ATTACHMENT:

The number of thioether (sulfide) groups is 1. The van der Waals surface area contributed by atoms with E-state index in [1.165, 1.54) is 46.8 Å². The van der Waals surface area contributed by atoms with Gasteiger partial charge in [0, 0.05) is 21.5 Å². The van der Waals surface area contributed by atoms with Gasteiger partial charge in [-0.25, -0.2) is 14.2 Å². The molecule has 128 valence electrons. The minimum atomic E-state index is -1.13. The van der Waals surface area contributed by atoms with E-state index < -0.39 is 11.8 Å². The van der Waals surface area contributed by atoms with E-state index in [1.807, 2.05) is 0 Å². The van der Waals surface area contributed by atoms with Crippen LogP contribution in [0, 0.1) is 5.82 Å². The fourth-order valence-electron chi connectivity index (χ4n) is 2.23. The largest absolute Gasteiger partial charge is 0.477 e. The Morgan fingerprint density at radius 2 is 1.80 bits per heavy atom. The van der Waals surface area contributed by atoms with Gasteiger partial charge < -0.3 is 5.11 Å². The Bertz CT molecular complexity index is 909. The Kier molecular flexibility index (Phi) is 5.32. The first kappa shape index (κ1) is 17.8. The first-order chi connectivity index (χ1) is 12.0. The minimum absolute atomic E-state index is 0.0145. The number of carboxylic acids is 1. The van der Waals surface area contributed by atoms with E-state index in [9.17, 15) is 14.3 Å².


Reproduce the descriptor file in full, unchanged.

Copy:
The number of thioether (sulfide) groups is 1. The van der Waals surface area contributed by atoms with E-state index in [1.165, 1.54) is 46.8 Å². The van der Waals surface area contributed by atoms with Gasteiger partial charge in [0, 0.05) is 21.5 Å². The van der Waals surface area contributed by atoms with Gasteiger partial charge in [-0.25, -0.2) is 14.2 Å². The molecule has 128 valence electrons. The minimum atomic E-state index is -1.13. The van der Waals surface area contributed by atoms with E-state index < -0.39 is 11.8 Å². The van der Waals surface area contributed by atoms with E-state index in [1.807, 2.05) is 0 Å². The van der Waals surface area contributed by atoms with Crippen LogP contribution in [0, 0.1) is 5.82 Å². The fourth-order valence-electron chi connectivity index (χ4n) is 2.23. The largest absolute Gasteiger partial charge is 0.477 e. The Morgan fingerprint density at radius 2 is 1.80 bits per heavy atom. The van der Waals surface area contributed by atoms with Gasteiger partial charge < -0.3 is 5.11 Å². The Bertz CT molecular complexity index is 909. The Kier molecular flexibility index (Phi) is 5.32. The first kappa shape index (κ1) is 17.8. The first-order chi connectivity index (χ1) is 12.0. The minimum absolute atomic E-state index is 0.0145. The number of carboxylic acids is 1. The van der Waals surface area contributed by atoms with E-state index in [9.17, 15) is 14.3 Å².